Antivirus
Most viruses in the ’80s were relatively less harmful to the systems, as they were limited to self-reproduction and had no specific damage routine written in the code. However, this scene changed when more programmers became aware of virus programming and started building viruses that manipulated and destroyed data on infected computers. This aroused the need for something like an anti-virus, which would render safety to the systems and networks. Though it is a topic of debate over who was the first to invent the anti-virus code or software, early records from the 1980s credit Bernd Fix of having first publicly performed the removal of computer viruses in 1987, also there were two anti-virus applications that were developed for the Atari ST platform in the same year. Many inventors had picked the academic papers to develop strategies for anti-virus by Fred Cohen I 1988. Desperate need to get a breakthrough with anti-viruses, a mailing list called the VIRUS-L was started in 1988 on the BITNET/EARN network where new viruses and possibilities to eliminate them were discussed. These discussions led to two of its members – John McAfee and Eugene Kaspersky to form software companies that even today develop and sell anti-virus software.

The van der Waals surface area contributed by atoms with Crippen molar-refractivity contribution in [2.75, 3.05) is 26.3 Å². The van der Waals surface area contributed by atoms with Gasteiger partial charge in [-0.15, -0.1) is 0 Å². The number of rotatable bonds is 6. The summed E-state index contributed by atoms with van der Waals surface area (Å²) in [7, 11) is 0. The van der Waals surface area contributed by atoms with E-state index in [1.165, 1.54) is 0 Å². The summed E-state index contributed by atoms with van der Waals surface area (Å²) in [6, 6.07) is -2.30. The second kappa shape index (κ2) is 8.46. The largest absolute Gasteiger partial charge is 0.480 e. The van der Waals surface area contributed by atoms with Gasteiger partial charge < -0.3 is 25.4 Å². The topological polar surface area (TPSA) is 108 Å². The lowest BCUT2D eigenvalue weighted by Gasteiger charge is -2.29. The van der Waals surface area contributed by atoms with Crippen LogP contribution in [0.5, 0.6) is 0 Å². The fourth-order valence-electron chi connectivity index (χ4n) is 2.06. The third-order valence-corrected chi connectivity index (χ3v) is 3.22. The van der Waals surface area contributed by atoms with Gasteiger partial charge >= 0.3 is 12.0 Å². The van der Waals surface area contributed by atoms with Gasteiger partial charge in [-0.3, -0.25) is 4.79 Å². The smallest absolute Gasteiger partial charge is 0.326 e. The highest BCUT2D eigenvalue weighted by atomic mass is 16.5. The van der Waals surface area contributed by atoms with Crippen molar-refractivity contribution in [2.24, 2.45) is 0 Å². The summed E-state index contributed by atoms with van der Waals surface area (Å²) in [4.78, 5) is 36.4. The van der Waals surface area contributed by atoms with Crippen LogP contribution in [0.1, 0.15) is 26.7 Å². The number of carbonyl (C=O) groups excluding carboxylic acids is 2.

Installing an anti-virus software on individual computers, using tools like firewalls, cloud anti-virus, on-line scanners, etc are being increasingly used for security purposes. These tools come with their own share of benefits and disadvantages like an expensive renewal, for example. Every facility comes with its own drawbacks. Like the innovation in computer technology gave rise to the Internet facility, it was bugged with security concerns. When the tools for protection from these threats evolved, they too have certain limitations or are still progressing. Yet, we cannot do away with both these facilities.